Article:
Fear, sickness, and death

Anyone who survived the disease had lifelong immunity from subsequent smallpox outbreaks. Many victims were infants or young children who were unprotected during their first exposure to smallpox. Long term complications included pitted skin and scarring particularly of the face and blindness. Depending on the severity of the disease, other complications could include encephalitis, toxemia, and extensive internal bleeding. Some forms of smallpox (e.g., malignant and hemorrhagic smallpox) were nearly always fatal.

With a fatality rate of 30%, smallpox has killed millions of people over the last 3,000 years and abruptly altered history. Ramses V of Egypt (1145 BCE) was a notable early victim. Elsewhere, European royal dynastic succession was affected by heirs surviving (or not) the disease. Edward VI, son of the English king Henry VIII, died from complications of smallpox; the monarchy ultimately passed to his half-sister, Elizabeth I.  Native Amerindian and Australian aboriginal populations suffered devasting losses in the sixteenth, seventeenth, and eighteenth centuries. In Europe, smallpox was the leading cause of death in the eighteenth century. As author Jonathan Tucker notes, “smallpox was a democratic scourge, afflicting people of every race, class, and social position."  (Tucker 12)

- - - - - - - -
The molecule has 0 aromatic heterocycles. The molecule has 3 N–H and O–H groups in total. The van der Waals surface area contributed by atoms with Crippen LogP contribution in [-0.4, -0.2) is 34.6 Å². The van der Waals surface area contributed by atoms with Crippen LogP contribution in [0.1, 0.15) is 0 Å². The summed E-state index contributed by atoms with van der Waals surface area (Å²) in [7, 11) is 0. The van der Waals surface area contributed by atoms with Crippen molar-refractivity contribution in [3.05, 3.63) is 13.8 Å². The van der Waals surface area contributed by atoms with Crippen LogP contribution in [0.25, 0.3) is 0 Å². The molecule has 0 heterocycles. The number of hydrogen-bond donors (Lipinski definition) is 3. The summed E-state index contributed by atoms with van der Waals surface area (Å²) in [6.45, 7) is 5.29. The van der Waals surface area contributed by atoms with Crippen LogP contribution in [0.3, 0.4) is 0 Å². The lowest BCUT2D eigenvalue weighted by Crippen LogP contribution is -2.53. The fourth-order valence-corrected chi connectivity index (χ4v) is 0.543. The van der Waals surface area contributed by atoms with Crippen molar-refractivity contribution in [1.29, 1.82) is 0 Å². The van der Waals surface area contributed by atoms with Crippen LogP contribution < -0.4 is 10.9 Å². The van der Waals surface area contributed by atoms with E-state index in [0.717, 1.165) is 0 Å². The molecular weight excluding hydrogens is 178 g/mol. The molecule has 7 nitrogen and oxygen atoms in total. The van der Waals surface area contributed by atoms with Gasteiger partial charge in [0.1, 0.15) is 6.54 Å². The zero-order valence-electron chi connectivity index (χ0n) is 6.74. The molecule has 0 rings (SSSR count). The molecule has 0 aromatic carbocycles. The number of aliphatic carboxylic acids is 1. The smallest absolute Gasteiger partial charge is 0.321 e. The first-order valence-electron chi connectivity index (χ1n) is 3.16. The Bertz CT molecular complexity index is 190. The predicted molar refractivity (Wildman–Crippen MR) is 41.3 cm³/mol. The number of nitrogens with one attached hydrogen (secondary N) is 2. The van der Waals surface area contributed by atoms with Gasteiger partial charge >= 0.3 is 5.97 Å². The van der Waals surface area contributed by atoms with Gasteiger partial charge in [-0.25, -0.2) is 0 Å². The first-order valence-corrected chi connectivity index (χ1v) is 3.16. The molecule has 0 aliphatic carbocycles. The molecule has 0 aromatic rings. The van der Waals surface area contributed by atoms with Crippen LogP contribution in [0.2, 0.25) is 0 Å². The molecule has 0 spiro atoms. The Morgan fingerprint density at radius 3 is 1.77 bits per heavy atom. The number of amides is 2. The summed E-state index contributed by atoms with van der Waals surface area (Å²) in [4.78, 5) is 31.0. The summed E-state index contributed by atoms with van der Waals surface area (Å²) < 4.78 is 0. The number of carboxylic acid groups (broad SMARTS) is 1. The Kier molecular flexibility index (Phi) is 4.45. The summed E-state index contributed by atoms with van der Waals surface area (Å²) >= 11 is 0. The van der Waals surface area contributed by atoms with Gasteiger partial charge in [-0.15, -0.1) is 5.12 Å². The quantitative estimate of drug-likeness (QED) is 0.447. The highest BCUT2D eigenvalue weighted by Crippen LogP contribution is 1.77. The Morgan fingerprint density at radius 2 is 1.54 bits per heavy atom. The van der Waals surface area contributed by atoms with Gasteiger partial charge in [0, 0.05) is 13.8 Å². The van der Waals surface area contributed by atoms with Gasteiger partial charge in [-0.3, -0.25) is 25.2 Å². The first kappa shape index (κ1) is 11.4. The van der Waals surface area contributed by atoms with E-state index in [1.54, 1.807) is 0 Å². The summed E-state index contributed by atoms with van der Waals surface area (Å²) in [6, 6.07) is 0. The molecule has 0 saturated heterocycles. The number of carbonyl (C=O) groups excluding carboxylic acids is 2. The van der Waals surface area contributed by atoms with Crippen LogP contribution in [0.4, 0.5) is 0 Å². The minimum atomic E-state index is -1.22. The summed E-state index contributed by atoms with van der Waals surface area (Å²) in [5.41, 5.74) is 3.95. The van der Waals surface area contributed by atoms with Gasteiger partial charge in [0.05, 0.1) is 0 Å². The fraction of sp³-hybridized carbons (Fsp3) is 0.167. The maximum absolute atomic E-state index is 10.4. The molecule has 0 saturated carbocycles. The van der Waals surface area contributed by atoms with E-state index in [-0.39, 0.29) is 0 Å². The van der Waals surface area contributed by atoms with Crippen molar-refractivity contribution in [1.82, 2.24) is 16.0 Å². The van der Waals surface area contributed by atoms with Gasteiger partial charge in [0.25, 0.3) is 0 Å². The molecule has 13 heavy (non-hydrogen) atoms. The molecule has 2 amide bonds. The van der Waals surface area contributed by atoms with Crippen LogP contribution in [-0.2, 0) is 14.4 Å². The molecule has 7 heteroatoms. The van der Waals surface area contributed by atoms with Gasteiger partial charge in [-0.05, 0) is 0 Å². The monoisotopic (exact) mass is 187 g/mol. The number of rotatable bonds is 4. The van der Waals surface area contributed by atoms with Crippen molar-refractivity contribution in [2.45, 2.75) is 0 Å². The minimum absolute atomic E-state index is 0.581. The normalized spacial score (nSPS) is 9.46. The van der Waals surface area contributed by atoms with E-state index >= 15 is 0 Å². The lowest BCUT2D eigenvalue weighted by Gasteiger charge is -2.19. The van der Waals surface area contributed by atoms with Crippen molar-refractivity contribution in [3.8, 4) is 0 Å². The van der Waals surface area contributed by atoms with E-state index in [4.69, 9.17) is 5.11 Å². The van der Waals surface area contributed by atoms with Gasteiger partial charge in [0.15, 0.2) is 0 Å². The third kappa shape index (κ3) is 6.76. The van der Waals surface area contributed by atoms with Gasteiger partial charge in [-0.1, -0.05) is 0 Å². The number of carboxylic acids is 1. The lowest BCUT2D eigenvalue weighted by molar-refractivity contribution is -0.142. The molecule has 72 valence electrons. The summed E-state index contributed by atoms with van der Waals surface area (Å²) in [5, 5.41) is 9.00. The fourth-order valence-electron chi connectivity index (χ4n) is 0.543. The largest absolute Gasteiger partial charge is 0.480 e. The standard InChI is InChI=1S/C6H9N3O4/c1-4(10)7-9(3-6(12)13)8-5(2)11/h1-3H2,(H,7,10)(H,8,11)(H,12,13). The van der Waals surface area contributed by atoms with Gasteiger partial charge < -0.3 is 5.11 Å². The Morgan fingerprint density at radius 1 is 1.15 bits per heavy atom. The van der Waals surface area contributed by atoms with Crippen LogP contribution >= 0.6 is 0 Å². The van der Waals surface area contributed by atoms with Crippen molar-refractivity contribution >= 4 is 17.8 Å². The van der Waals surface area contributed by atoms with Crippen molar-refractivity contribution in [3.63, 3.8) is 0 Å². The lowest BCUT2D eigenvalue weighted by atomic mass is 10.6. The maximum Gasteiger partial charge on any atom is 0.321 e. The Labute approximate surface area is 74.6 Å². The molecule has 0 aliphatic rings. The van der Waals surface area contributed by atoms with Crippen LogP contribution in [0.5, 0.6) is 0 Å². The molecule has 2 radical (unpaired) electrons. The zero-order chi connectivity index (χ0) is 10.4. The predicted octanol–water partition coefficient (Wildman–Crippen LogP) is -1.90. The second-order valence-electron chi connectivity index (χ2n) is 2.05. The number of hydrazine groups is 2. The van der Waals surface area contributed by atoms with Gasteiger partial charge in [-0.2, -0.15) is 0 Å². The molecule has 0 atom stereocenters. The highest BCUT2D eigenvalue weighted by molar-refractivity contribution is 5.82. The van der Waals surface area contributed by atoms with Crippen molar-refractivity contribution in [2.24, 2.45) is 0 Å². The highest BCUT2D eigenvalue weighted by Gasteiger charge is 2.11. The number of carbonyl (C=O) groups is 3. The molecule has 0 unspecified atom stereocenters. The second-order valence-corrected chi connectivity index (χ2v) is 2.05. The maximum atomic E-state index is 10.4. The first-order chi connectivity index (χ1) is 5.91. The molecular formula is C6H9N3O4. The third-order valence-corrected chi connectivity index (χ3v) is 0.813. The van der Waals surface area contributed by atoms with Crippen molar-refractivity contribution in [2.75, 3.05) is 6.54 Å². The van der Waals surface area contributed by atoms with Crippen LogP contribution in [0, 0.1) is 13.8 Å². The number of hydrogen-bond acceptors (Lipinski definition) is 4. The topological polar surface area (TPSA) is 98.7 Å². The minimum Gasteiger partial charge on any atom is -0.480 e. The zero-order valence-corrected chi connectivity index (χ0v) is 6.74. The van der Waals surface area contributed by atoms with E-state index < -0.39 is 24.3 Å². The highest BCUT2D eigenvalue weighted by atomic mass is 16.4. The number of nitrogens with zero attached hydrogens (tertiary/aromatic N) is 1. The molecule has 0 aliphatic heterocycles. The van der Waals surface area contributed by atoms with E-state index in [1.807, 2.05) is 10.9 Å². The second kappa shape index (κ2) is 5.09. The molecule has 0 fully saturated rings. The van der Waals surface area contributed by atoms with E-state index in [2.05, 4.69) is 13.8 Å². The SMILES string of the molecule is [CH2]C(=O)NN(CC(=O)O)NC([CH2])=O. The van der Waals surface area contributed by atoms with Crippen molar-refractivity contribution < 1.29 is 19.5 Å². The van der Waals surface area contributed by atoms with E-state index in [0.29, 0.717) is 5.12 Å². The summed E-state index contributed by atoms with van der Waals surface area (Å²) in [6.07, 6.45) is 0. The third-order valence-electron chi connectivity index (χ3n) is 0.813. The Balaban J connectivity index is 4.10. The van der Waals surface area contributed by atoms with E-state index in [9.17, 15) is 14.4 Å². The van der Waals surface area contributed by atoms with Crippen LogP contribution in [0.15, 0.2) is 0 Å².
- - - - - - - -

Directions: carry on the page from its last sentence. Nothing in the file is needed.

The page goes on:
There is no cure.


Smallpox recognition card

Dr. Larry Brilliant shows a picture of a child with smallpox to a villager in India. (1973)

Hope through vaccination